As we approached Vergennes, the excitement and satisfaction of concluding the 2012 program here while setting the stage for the next two years felt just right. The lake and Otter Creek were in full color as we passed Fort Cassin, the fortified entrance to the creek. It was here that a battery of (7) -12 pounder cannons mounted in an earthwork was able to turn back a British raid on May, 14th, 1814. The British had hoped to destroy Macdonough’s fleet before it could leave the river, but were repulsed by the determined fire of the battery and strong showing of the Vermont militia. The British objective to weaken or destroy Macdonough’s fleet or sink vessels to obstruct the entrance to Otter Creek failed and the British returned to their base at Isle aux Noix. In light of the complete American success that soon followed at Plattsburgh Bay, the British raid was right to try to attempt to pre-empt the American fleet. The American naval victory was decisive and brought the war to a negotiated close. This great legacy of history combined with the days extraordinary beauty treated the crew to a memorable trip down this beautiful waterway to Vergennes.

The falls at Vergennes (photo: Kris Jarrett)
The falls at Vergennes (photo: Kris Jarrett)

Arriving just below the magnificent Vergennes falls, we were greeted at the dock by a small crowd of LCMM staff and folks from the community who were there to help welcome us home. Jim Larrow, Vergennes Public Works director, was one of the first to come aboard.  It was Jim and his crew who had taken such great care of us and all the boaters at the Falls Basin during 2011’s Hurricane Irene. Jim was at the dock to welcome us back and make sure we had power, secure docks and everything else we needed to support our 3-day stay, our 41st community program since spring. With the schooner secured to the dock, our ramps set out to shore, our banners placed on the walking path that leads from the parking lot to the schooner, we all began to focus on the dynamic “Welcome Home” event that had begun with an idea so many months and miles ago. The event had been organized by Representative Diane Lanpher with assistance from Megan Smith, Commissioner of Vermont Tourism and Marketing and Erick Tichonuk, Co-Director of LCMM. We had great support from Mayor Mike Daniels, Cabot, Dakin Farms, and the Addison County Chamber of Commerce.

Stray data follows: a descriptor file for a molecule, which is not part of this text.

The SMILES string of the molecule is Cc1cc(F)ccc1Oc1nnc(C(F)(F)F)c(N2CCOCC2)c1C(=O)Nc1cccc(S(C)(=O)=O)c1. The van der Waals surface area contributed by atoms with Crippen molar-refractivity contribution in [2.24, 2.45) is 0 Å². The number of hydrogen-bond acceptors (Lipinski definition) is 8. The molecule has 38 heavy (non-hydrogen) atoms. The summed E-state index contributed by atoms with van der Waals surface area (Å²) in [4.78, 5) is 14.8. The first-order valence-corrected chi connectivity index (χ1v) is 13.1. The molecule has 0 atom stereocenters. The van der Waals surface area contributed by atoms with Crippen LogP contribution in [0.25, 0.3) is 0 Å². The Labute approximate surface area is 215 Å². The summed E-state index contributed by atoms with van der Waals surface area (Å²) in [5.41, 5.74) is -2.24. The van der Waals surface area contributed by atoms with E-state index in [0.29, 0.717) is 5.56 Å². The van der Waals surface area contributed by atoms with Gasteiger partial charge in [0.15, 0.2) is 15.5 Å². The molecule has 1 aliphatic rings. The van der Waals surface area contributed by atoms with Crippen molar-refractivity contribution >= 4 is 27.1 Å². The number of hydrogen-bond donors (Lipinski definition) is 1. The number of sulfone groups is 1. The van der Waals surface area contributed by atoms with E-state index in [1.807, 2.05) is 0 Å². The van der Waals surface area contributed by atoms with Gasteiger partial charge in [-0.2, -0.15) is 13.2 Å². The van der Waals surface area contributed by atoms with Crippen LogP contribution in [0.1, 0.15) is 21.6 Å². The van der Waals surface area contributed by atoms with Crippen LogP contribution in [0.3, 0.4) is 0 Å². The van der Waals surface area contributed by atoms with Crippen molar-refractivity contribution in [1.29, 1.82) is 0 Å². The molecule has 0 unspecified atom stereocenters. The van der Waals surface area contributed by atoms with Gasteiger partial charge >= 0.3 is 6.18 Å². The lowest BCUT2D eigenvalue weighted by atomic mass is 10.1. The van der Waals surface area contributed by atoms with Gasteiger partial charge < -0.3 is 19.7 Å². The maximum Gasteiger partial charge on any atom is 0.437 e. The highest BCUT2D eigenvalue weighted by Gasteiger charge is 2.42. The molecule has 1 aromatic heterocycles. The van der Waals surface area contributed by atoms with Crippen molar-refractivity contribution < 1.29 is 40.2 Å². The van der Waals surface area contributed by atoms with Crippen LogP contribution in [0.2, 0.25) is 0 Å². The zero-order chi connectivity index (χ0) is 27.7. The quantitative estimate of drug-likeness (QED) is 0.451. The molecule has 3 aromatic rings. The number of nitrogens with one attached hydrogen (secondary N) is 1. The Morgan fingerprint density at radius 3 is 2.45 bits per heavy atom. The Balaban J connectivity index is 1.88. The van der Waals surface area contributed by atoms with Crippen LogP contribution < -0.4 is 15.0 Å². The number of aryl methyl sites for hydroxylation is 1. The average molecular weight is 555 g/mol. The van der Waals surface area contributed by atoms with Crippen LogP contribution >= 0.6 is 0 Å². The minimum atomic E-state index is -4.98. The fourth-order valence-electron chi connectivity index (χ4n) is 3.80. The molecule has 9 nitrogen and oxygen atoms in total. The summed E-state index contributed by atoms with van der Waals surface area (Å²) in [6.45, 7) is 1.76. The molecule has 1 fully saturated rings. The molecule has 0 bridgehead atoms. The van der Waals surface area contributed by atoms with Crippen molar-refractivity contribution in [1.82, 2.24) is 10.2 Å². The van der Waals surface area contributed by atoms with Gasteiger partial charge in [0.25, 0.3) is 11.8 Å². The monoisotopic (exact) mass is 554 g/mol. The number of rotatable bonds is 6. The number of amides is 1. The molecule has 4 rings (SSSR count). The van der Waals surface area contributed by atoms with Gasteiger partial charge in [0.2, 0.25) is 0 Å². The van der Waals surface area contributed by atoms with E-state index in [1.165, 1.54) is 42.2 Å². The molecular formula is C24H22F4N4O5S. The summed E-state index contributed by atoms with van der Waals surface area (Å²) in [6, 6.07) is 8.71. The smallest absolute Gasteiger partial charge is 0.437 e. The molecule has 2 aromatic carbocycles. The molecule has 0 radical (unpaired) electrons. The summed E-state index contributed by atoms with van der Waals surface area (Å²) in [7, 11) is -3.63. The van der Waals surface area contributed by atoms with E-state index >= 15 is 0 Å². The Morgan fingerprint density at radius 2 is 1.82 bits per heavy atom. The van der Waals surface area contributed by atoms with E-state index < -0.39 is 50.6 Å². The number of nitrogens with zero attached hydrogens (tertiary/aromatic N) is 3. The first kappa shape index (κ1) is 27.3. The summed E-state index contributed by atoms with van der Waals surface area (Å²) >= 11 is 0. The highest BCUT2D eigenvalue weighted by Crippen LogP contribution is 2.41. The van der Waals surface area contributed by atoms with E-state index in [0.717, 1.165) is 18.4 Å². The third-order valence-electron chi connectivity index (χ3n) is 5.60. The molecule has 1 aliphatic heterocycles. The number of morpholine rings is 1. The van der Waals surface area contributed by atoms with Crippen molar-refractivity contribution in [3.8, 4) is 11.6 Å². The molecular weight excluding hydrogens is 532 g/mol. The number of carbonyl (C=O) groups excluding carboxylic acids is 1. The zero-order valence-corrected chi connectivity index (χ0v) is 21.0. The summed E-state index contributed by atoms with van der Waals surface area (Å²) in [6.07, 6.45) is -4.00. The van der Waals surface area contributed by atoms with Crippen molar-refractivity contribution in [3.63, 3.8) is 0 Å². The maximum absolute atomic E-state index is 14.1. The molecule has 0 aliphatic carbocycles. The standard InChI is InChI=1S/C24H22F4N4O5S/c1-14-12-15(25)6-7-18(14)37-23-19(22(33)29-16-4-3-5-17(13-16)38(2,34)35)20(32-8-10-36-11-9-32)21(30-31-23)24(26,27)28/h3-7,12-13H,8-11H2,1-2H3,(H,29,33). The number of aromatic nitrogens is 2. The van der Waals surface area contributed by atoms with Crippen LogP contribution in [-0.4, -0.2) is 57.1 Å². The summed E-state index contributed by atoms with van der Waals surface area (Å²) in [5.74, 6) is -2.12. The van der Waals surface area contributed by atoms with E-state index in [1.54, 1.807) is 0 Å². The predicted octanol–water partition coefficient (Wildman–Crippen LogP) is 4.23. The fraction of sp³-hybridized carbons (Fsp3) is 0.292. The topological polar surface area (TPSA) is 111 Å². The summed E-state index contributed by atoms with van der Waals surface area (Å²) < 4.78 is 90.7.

The Honorable Andrew Parker giving his remarks at the Welcome Home event (photo: Kris Jarrett)
The Honorable Andrew Parker giving his remarks at the Welcome Home event (photo: Kris Jarrett)

Despite the cold temperatures, as the appointed hour got closer the dignitaries and crowd began to arrive. The Honorable Aaron Annable would be representing the Government of Canada and the Honorable Andrew Parker the Government of the United States. Our own Governor Peter Shumlin was there representing Vermont, along with Representatives Michele Consejo, Dave Sharpe and Diane Lamphaer all who had done so much to help make our program happen, Diane Derby representing our Senator Patrick Leahy and Mayor Mike Daniels hosting us from Vergennes added their warm welcome to the crew and the crowd. Erick hosted the event as MC and at 1:00, a series of wonderful remarks about our trip and War of 1812 history and the impact of that conflict were presented. I was pleased to talk about 1812 and the Vergennes role in 1814 as the place where McDonough’s American fleet was built.

I must admit, I had been hoping for one of those Indian Summer days when the warm temperatures and golden colors combine to bless the earth, but instead we got the coldest day yet this fall. However, despite the cold temperatures, the event met all my expectations and exceeded many. The gathering of people coming together to remember the events of the War of 1812 and the peace that we have enjoyed since, was truly the perfect conclusion to this wonderful journey.

Special Thanks to:

  • Mayor Mike Daniels
  • Jim Larrow
  • Sam Cutting
  • Diane Lanpher
  • Michel Consejo
  • Dave Sharpe
  • Megan Smith, Vermont Department of Tourism and Marketing
  • Addison County Chamber of Commerce

Art Cohn
Captain, C.L. Churchill